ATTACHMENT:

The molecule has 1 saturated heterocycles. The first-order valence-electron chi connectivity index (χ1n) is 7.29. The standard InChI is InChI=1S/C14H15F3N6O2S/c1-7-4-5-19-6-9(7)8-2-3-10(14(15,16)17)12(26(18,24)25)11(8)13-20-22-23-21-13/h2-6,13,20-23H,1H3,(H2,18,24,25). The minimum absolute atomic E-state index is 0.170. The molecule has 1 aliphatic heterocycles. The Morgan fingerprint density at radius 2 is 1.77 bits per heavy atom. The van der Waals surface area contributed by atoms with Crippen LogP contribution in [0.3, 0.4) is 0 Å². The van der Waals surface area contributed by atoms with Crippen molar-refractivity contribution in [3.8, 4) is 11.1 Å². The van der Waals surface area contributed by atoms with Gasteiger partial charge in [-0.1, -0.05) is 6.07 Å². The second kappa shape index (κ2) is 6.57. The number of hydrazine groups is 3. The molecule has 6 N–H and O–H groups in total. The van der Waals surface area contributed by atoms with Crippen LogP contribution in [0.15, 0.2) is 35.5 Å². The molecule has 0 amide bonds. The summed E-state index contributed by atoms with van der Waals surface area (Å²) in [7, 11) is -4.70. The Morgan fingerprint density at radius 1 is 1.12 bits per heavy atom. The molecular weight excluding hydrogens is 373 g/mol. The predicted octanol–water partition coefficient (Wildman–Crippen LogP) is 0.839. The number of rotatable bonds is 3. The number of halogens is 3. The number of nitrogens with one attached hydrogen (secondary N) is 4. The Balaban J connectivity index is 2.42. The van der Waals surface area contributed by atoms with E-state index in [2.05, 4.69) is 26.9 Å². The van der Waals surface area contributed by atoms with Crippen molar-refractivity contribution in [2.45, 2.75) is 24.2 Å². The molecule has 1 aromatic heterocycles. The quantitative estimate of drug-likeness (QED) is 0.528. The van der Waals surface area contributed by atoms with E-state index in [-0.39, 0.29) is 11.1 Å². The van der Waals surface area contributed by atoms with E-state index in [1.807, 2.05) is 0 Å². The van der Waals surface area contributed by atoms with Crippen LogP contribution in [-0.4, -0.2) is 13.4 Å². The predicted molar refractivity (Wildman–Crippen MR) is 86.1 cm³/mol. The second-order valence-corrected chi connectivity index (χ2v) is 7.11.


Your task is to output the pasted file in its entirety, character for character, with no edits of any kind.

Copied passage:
The molecule has 1 saturated heterocycles. The first-order valence-electron chi connectivity index (χ1n) is 7.29. The standard InChI is InChI=1S/C14H15F3N6O2S/c1-7-4-5-19-6-9(7)8-2-3-10(14(15,16)17)12(26(18,24)25)11(8)13-20-22-23-21-13/h2-6,13,20-23H,1H3,(H2,18,24,25). The minimum absolute atomic E-state index is 0.170. The molecule has 1 aliphatic heterocycles. The Morgan fingerprint density at radius 2 is 1.77 bits per heavy atom. The van der Waals surface area contributed by atoms with Crippen LogP contribution in [0.3, 0.4) is 0 Å². The van der Waals surface area contributed by atoms with Crippen molar-refractivity contribution in [3.8, 4) is 11.1 Å². The van der Waals surface area contributed by atoms with Gasteiger partial charge in [-0.1, -0.05) is 6.07 Å². The second kappa shape index (κ2) is 6.57. The number of hydrazine groups is 3. The molecule has 6 N–H and O–H groups in total. The van der Waals surface area contributed by atoms with Crippen LogP contribution in [0.15, 0.2) is 35.5 Å². The molecule has 0 amide bonds. The summed E-state index contributed by atoms with van der Waals surface area (Å²) in [7, 11) is -4.70. The Morgan fingerprint density at radius 1 is 1.12 bits per heavy atom. The molecular weight excluding hydrogens is 373 g/mol. The predicted octanol–water partition coefficient (Wildman–Crippen LogP) is 0.839. The number of rotatable bonds is 3. The number of halogens is 3. The number of nitrogens with one attached hydrogen (secondary N) is 4. The Balaban J connectivity index is 2.42. The van der Waals surface area contributed by atoms with E-state index in [2.05, 4.69) is 26.9 Å². The van der Waals surface area contributed by atoms with Crippen molar-refractivity contribution in [2.45, 2.75) is 24.2 Å². The molecule has 1 aromatic heterocycles. The quantitative estimate of drug-likeness (QED) is 0.528. The van der Waals surface area contributed by atoms with E-state index in [-0.39, 0.29) is 11.1 Å². The van der Waals surface area contributed by atoms with E-state index in [1.807, 2.05) is 0 Å². The van der Waals surface area contributed by atoms with Crippen LogP contribution in [-0.4, -0.2) is 13.4 Å². The predicted molar refractivity (Wildman–Crippen MR) is 86.1 cm³/mol. The second-order valence-corrected chi connectivity index (χ2v) is 7.11.